Women typically work together with men in fields in order to earn more money, yet this makes women’s lives significantly more difficult as they often have additional responsibility for domestic work in addition to agricultural labor.

Cultivating Food Security

CWS-P/A food security projects work to improve the availability, access, and utilization of food in agrarian communities. A variety of strategic and integrated activities are employed ranging from the creation of self-help community groups to high-quality seed distributions and agricultural inputs.

As climate change continues to impact the agricultural sector, CWS-P/A partners with communities to develop new strategies for irrigation. One key approach is the formation of irrigation ponds in areas facing water scarcity.

In addition, one of the central challenges to sustainable agriculture in Pakistan and Afghanistan is the lack of accessible fertilizer and pesticides. CWS-P/A trains communities in organic manure composting, which enables vulnerable agrarian families to have reliable access to the necessities for farming. In order to ensure the sustainability of food security efforts in communities, farming resource centers are established to provide continued support during and after a specific project comes to an end.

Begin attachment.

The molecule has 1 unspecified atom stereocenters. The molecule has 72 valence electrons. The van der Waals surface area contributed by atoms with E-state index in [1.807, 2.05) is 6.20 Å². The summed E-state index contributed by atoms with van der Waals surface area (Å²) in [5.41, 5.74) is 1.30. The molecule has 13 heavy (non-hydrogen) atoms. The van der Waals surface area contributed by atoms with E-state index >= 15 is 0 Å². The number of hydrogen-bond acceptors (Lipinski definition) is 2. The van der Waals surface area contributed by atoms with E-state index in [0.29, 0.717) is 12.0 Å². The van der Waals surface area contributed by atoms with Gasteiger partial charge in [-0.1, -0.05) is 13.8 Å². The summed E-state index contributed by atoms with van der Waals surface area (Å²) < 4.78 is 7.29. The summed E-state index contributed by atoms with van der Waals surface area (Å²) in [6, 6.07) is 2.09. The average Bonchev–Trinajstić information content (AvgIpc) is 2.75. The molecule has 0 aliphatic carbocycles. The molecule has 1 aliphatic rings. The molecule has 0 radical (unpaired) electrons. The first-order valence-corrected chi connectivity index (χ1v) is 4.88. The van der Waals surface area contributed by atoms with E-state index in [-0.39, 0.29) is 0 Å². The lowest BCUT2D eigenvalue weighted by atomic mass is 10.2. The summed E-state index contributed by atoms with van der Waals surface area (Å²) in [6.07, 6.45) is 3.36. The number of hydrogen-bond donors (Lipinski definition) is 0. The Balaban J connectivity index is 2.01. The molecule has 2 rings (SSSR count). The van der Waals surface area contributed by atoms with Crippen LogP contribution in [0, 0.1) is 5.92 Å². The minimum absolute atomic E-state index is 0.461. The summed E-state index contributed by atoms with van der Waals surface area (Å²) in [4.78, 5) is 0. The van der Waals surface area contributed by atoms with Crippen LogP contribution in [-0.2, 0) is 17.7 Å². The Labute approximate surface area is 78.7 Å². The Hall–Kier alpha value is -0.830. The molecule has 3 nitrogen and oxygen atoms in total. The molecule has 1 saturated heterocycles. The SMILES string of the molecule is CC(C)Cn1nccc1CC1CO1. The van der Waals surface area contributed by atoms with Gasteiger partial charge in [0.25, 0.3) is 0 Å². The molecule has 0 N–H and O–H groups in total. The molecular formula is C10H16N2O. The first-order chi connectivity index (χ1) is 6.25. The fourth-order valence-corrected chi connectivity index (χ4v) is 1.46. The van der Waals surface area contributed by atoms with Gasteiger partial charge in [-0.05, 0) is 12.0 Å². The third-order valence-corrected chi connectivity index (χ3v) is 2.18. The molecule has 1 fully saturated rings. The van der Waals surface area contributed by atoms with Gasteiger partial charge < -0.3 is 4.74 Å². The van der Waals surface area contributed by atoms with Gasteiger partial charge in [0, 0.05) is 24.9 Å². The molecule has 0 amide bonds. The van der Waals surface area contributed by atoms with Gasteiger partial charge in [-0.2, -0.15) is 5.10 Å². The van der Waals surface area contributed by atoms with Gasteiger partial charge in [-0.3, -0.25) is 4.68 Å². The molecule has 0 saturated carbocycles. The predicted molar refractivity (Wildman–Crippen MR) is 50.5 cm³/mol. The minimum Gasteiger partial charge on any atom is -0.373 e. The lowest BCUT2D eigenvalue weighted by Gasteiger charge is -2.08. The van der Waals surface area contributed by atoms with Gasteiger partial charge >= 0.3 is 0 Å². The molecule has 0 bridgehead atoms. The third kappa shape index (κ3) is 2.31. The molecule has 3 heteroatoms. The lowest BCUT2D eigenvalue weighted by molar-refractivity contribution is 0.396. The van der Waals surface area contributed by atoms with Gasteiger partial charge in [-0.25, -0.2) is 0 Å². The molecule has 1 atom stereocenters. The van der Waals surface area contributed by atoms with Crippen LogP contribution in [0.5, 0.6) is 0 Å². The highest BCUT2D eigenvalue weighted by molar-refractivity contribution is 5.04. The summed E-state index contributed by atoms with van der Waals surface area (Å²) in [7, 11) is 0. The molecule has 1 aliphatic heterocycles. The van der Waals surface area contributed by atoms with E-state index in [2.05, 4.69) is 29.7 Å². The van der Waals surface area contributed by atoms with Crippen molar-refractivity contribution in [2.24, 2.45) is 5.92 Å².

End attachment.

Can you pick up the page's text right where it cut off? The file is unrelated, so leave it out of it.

CWS-P/A recognizes that food security is not just about the quantity of food, but also about quality. Therefore, projects often incorporate training on kitchen gardens in order to promote the cultivation of nutritious foods for families.

Cash-saving self-help groups are another project that decreases the dependency on moneylenders and breaks the cycle of poverty. With time, women and their families are not only able to get out of debt, but they also are able to start their own businesses. And because all the money saved is their own – their commitment, ownership, and dignity are tangibly realized.

Improving Livestock Management

Livestock are central to rural economies and livelihoods in Pakistan and Afghanistan – both as means of income and improved nutrition, animals are often the measure of an individual’s wealth and status within a community.